By Kayhan Nadji
The Tipi House in Yellowknife, N.W.T., designed by Kayhan Nadji of Nadji Architects, is a symbol of northern culture and its jagged landscape. The design reflects an increasing awareness of the ways architecture affects, and is affected by, the environment and by culture. The architect has tried to figuring out the best way to combine the fundamental indigenous architecture shapes with more modern considerations, such as central heating, space, and lighting. The result? A truly unique, eye-catching Northern home.
The housing history of northern Canada begins with the dwelling of the indigenous people. The early inhabitants of the Northwest Territories belong to two large cultural groups: the Inuit of the arctic and Athapaskans of the western sub-arctic. The arctic lands of the Inuit are sandy or rocky and devoid of trees—the winter snows are windswept into dense drifts. The sub-arctic land of the Dene is forested, the snow soft and fluffy, the form of their shelter is compact. Construction materials are local, and climate is the prime influence on the construction of shelters in both cultures.
To understand the particularity of the First Nations’ architecture, it is important to also understand their beliefs and how they live in relation to people and nature. First Nations people believe in communal and co-operative living. Survival often depends on communal efforts to obtain and store food. They feel a kinship with the natural world.
Unlike the eastern Arctic, beyond the tree line where the change from a nomadic life to a permanent village life was sudden, the western Arctic has a long history of established settlements. Additionally, because of plentiful fishing and fur-harvesting along the Mackenzie River (home of the Dene) there was an economic base for community growth. In some cases, however, the settlements have outlived their original economic purpose.
Since this area is within the tree line, the range of possibilities for building materials is greater than in the barrens. Conical shelters and tipi became common. Every group adopted the conical form, developed its own unique type, and adopted a variety of materials. The Dene tipi shape creates a spiritual power representing the relationship between man and God.
With the Tipi House project, Nadji has tried to build a new home to stand as a symbol of his deep respect and admiration of northern culture and his love of the beautiful, rugged landscape of Yellowknife. Nadji’s objectives in designing and building this project were to implement characteristics of the First Nations’ architecture in relation to a changing environment, and reflect on emerging approaches in contemporary architecture. The architectural expression of this house grows out of an appreciation for the local culture and setting.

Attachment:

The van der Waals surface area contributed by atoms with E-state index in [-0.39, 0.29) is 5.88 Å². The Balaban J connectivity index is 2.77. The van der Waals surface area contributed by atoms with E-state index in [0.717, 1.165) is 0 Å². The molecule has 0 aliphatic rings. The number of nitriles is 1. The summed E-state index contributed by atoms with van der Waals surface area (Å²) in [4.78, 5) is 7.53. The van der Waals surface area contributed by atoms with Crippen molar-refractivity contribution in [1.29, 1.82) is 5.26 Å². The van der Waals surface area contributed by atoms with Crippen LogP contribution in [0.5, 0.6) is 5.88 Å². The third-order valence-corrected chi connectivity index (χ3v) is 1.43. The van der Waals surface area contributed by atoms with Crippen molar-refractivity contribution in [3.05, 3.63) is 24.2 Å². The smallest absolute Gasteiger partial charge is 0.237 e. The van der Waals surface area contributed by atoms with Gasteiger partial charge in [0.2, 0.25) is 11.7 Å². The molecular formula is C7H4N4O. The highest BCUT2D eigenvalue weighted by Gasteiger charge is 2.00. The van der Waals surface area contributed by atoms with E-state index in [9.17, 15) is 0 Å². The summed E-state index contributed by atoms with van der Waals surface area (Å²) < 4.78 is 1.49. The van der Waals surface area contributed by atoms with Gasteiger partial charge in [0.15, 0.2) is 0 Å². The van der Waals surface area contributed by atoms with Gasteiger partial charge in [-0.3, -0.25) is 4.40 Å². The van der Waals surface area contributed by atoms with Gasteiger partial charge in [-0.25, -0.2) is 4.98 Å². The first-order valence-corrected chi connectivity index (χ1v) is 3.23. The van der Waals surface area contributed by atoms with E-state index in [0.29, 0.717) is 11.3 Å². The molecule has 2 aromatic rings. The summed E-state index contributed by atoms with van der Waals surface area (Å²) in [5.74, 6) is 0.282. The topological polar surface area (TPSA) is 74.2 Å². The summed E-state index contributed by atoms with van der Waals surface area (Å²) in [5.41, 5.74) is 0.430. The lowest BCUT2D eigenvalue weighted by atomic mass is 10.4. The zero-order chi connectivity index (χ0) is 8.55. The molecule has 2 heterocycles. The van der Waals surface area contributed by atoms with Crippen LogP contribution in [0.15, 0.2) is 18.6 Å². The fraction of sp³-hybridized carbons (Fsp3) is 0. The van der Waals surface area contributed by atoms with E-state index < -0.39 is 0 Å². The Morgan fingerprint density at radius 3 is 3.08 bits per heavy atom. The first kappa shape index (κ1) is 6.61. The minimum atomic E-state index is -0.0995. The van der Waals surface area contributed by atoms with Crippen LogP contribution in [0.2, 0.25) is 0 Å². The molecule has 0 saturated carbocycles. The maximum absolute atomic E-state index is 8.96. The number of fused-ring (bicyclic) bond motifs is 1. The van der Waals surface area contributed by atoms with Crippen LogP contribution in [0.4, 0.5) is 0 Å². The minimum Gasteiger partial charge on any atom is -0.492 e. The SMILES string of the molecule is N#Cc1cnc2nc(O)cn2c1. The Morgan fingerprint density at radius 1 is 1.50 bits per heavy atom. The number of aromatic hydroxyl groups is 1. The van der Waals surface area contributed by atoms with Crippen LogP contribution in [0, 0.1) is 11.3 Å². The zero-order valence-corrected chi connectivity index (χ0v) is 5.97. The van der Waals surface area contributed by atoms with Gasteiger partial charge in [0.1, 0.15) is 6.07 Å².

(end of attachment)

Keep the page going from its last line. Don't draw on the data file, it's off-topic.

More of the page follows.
The topography of the Yellowknife district is typical of the Canadian Shield. The bedrock in the Yellowknife area is of Precambrian age. The area now referred to as Yellowknife grew originally following the discovery of gold in 1935. Yellowknife is within the extensive discontinuous permafrost zone.
The round/tipi house is designed to reflect an increasing awareness of the way architecture affects, and is affected by both the environment and culture, plus emergent characteristics in contemporary architecture. Nadji has tried to create a building where every element of affects the psychological, physical, and emotional well-being of its tenant. For First Nations people, the circle is a significant symbol representing the continuity of life. They believe everything in life relates to a circle. Everything the power of the world does is in a circle. The sky, earth, and stars are round. Almost all First Nations shelters feature a circular plan in which holds some basic physical and psychological concepts: a circle makes everyone equal; the circular plan encourages concentric use of space with attention focused on the center with its fire pit at the base and the smoke vent at the top. Additionally, a circular dwelling is non-directional, aside from the entrance, and lets in daylight from all angles.
The circular shape has been adapted to this design. It is the most efficient for enclosing volume as it minimizes the use of materials and presents the least possible surface for heat gain and loss. The circular plan directs the earth forces naturally around the building, and fewer corners reduce wind turbulences to a minimum. It encloses the given area with a shorter overall length of walls, and energy consumption is dramatically reduced because of the form of the building.
The building height and location on the lot was determined by the City of Yellowknife. This four-bedroom, 450-m2 (4840-sf) house, designed for a family of five, is in Yellowknife, the homeland of Weledeh Yellowknife Dene. Based on tipi (means to dwell or live) and igloo (means house) architecture, the First Nations’ dwelling of this area.